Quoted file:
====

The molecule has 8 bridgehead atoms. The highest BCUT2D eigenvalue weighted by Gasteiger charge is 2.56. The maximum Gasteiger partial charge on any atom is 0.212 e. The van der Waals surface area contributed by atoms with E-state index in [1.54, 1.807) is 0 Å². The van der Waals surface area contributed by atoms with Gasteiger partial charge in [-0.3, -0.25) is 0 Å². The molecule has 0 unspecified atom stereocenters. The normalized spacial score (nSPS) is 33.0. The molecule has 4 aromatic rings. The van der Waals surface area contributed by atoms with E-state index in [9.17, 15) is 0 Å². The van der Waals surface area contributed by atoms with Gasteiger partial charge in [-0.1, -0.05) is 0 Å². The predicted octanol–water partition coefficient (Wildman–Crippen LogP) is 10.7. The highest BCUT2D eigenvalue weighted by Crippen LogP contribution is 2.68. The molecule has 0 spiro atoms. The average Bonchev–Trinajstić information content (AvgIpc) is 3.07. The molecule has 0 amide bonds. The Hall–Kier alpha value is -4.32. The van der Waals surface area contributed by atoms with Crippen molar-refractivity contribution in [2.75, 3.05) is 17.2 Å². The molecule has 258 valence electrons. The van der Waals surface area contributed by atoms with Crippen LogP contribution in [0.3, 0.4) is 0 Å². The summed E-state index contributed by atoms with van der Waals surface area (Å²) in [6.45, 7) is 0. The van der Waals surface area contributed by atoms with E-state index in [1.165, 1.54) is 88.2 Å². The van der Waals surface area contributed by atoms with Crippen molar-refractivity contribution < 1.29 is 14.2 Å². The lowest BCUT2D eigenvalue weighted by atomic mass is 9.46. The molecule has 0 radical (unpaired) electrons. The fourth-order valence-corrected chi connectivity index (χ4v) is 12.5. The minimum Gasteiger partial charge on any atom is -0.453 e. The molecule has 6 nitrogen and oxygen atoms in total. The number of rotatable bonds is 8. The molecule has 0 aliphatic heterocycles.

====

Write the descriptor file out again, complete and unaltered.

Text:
The molecule has 8 bridgehead atoms. The highest BCUT2D eigenvalue weighted by Gasteiger charge is 2.56. The maximum Gasteiger partial charge on any atom is 0.212 e. The van der Waals surface area contributed by atoms with E-state index in [1.54, 1.807) is 0 Å². The van der Waals surface area contributed by atoms with Gasteiger partial charge in [-0.3, -0.25) is 0 Å². The molecule has 0 unspecified atom stereocenters. The normalized spacial score (nSPS) is 33.0. The molecule has 4 aromatic rings. The van der Waals surface area contributed by atoms with E-state index in [9.17, 15) is 0 Å². The van der Waals surface area contributed by atoms with Gasteiger partial charge in [-0.1, -0.05) is 0 Å². The predicted octanol–water partition coefficient (Wildman–Crippen LogP) is 10.7. The highest BCUT2D eigenvalue weighted by Crippen LogP contribution is 2.68. The molecule has 0 spiro atoms. The average Bonchev–Trinajstić information content (AvgIpc) is 3.07. The molecule has 0 amide bonds. The Hall–Kier alpha value is -4.32. The van der Waals surface area contributed by atoms with Crippen molar-refractivity contribution in [2.75, 3.05) is 17.2 Å². The molecule has 258 valence electrons. The van der Waals surface area contributed by atoms with Crippen LogP contribution in [0.3, 0.4) is 0 Å². The summed E-state index contributed by atoms with van der Waals surface area (Å²) in [6.45, 7) is 0. The van der Waals surface area contributed by atoms with E-state index in [1.165, 1.54) is 88.2 Å². The van der Waals surface area contributed by atoms with Crippen molar-refractivity contribution < 1.29 is 14.2 Å². The lowest BCUT2D eigenvalue weighted by atomic mass is 9.46. The molecule has 0 radical (unpaired) electrons. The fourth-order valence-corrected chi connectivity index (χ4v) is 12.5. The minimum Gasteiger partial charge on any atom is -0.453 e. The molecule has 6 nitrogen and oxygen atoms in total. The number of rotatable bonds is 8. The molecule has 0 aliphatic heterocycles.